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Components of prosody. Tempo. Rhythm

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Didara Xanova

on 18 November 2016

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Transcript of Components of prosody. Tempo. Rhythm

Components of prosody. Tempo. Rhythm
Prosody. Definition and approaches
Tempo of Speech
Rythm of Speech
Definitions of Prosody
the study of the tune and rhythm of speech and how these features contribute to meaning;
the study of those aspects of speech that typically apply to a level above that of the individual phoneme and very often to sequences of words;
a study of the suprasegmental features of speech;
characterised by:
1. vocal pitch (fundamental frequency)
2. loudness (acoustic intensity)
3. rhythm (phoneme and syllable duration)
Approaches to the study of Prosody. British schools.
Approaches to intonation:
syntactic approach
affective or attitudinal approach
discoursal approach
Elements in common:
"dividing the flow of speech into tone groups or tone units (tonality)"
"locating the syllables on which major movements of pitch occur (tonicity)"
"identifying the direction of pitch movements (tone)"

Approaches to the study of Prosody. American schools.
relying on a phonemic or levels approach to intonation
Approach of K. Pike (1945):
pitch heights to characterise intonation contours
a systematic approach to speaker attitude
the interdependence of intonation, stress, quantity, tempo, rhythm and voice quality

Definition of Tempo of Speech
The relative speed of utterance which is measured by the rate of syllable succession and the number and duration of pauses in a sentences.
Slow speech – 2-4 syll/sec;
Normal speech – 3-4 syll/sec;
Fast speech – 5-9 syll/sec.
Slow rate vs. Fast rate
1. to differentiate the more important parts:
I want you to understand that it is very important.
2. May be associated with anger, doubt, blame, accusation, etc.:
Mrs. Warren (passionately): ‘What’s the use of my going to bed? Do you think I could sleep?’
Voice: ‘Why not? I shall.’
Mrs. Warren: ‘You! You’ve no heart.’
1. to differentiate the less important parts:
His own plan, he now saw, would fall through.
2. May be associated with anger, scolding, etc.:
‘… and you don’t know what I did!’
Exercise 1
General notions
Generally measured in regular flow of speech in which stressed and unstressed syllables occur at definite intervals.
Syllable-timed rhythm
– the syllables follow each other with fairly equal length and force: French, Japanese;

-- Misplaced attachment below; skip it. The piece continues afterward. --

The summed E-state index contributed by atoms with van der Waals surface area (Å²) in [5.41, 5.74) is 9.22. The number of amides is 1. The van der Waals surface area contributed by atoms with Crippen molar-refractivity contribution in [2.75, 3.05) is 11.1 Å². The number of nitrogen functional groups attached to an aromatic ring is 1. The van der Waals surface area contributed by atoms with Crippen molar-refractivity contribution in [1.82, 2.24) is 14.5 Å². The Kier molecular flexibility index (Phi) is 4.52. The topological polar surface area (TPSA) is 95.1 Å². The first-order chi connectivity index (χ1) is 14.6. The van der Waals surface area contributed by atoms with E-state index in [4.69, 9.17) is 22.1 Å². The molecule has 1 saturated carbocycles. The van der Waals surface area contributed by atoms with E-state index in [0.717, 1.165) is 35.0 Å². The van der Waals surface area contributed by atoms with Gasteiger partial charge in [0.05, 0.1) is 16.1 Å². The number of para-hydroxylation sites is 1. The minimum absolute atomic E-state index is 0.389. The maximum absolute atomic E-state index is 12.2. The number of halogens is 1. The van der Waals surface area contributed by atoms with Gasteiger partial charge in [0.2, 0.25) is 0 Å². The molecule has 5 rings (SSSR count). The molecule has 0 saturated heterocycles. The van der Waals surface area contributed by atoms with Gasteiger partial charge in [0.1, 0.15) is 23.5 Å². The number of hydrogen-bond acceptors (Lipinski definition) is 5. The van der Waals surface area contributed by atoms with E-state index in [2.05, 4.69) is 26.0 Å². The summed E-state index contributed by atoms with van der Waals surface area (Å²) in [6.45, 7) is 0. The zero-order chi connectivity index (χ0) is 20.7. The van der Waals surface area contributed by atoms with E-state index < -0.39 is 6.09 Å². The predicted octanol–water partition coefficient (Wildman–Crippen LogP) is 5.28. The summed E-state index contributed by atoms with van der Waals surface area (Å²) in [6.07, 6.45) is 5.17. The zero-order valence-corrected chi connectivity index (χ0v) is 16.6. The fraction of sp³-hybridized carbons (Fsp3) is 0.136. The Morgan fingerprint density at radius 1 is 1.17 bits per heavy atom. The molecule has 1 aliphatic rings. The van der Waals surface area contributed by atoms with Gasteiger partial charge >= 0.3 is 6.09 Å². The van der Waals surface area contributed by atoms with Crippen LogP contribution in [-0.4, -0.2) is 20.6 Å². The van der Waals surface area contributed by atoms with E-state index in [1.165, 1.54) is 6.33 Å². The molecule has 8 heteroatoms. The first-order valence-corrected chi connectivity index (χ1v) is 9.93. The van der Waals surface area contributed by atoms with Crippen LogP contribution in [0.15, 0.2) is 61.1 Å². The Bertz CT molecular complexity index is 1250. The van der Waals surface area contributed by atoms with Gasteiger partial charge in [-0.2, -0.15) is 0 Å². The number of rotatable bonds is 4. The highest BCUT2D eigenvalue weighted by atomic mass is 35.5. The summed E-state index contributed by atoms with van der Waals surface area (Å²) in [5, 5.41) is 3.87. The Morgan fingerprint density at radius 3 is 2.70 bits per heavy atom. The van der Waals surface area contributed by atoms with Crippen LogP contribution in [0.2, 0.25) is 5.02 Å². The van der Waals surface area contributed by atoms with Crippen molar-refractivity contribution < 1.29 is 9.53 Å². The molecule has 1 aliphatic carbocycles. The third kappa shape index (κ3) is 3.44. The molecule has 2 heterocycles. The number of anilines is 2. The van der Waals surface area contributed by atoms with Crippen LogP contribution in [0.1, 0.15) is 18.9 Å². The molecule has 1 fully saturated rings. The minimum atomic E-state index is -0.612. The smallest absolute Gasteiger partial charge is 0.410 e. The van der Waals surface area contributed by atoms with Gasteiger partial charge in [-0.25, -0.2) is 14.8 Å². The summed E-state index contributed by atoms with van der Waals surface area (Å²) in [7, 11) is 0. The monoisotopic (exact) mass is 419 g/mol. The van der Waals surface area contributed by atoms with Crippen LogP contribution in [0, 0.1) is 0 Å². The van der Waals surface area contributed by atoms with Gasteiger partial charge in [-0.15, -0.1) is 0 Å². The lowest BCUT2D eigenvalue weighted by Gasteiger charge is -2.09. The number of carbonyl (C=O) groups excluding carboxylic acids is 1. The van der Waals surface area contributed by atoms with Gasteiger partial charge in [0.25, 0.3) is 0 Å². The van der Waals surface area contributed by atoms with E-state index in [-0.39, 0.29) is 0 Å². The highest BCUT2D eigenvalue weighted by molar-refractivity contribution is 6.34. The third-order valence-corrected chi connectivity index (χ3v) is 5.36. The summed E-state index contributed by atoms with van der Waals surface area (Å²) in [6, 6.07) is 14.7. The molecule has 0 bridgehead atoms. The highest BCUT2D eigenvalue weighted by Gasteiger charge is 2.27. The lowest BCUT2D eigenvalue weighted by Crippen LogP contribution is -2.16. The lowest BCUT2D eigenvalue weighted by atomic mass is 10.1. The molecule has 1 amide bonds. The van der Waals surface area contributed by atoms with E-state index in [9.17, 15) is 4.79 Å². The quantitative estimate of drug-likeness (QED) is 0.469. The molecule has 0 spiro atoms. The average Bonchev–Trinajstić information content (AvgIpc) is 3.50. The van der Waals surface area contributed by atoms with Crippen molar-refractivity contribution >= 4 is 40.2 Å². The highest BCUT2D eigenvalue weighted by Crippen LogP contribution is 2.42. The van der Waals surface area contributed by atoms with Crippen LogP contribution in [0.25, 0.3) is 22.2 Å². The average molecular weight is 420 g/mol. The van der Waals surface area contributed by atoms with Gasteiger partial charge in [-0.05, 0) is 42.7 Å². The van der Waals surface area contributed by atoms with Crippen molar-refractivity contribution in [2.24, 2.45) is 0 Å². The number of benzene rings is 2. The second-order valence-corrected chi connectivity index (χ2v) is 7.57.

Stress-timed rhythm
– based on the alternation of strongly and weakly stressed syllables: English, Russian.
Differences in languages
In Russian all the words of an intonation group are stressed:
Всé нáши студéнты поéхали в гóры.
In English all the notional words are stressed, the form-words are fitted in between the stressed ones.
'One and 'Two and 'Three and 'Four…
'One and a 'Two and a 'Three and a 'Four…
The time given to each rhythmic group tends to be unchanged though the number of unstressed syllables may be many or few:
At the ‘bottom of ‘Kent Road.
At the ‘bottom of ‘Kenton Road.
At the ‘bottom of ‘Kensington Road.
Exercise 2
What is the 'difference in 'rhythm between 'English and 'French?
Say this sentence with as regular a rhythm as you can (slowly, at a normal speed, fast, each time tapping out a regular rhythm).
Try saying it as a French-speaking person learning English (make regular taps, first slowly, then fast).
Lecture 12
Aim: to examine English prosody and some of its components.
Approaches to the study of Prosody. British schools.
Approach of Michael Halliday (1967):
Primary tones:
Tone 1 (falling) "That's a dog."
Tone 2 (rising) "Are you coming?"
Tone 3 (low-rising) "I think I'll come tomorrow."
Tone 4 (falling-rising) "Bill is coming if he's allowed."
Tone 5 (rising-falling) "You ought to know that."
1. Unit pause – to separate intonation groups:
I’d rather stay at home tonight, | unless I feel better. ||
2. Double pause – to separate sentences:
‘Good afternoon, Mrs. White. || How are you?’
‘Very well indeed, thank you.’ ||
3. Treble pause – to separate paragraphs.
4. Hesitation pause – caused by different emotions, forgetfulness, to think over what to say, etc.
You can find him, I think, in the library.
Read these texts as if you were reading it to a) children; b) students:
The Rooster
by Hilda I. Rostron
What would we do, I'd like to know, Without that bird That loves to crow?
Who wakes him up, I'd like to know, To tell him when It's time to crow.
I'll get up early one day, too, And shout out: "Cock-a-doodle-doo-oo."
Still not Perfect
A small schoolboy often wrote: "I have went," instead of "I have gone". At last his teacher said:
"You must stay after school this afternoon and write 'I have gone' a hundred times.. Then you will remember it."
When the teacher came back he found a letter from the boy on his desk. It said:
"Dear Sir,
I have wrote "I have gone" a hundred times, and now I have went."
Date to submit - November, 21
- Make a table on
'Melody. Tempo. Timbre. Rhythm. Pitch. Tone and overtones'
highlighting their main features in English, Russian and Kazakh
Full transcript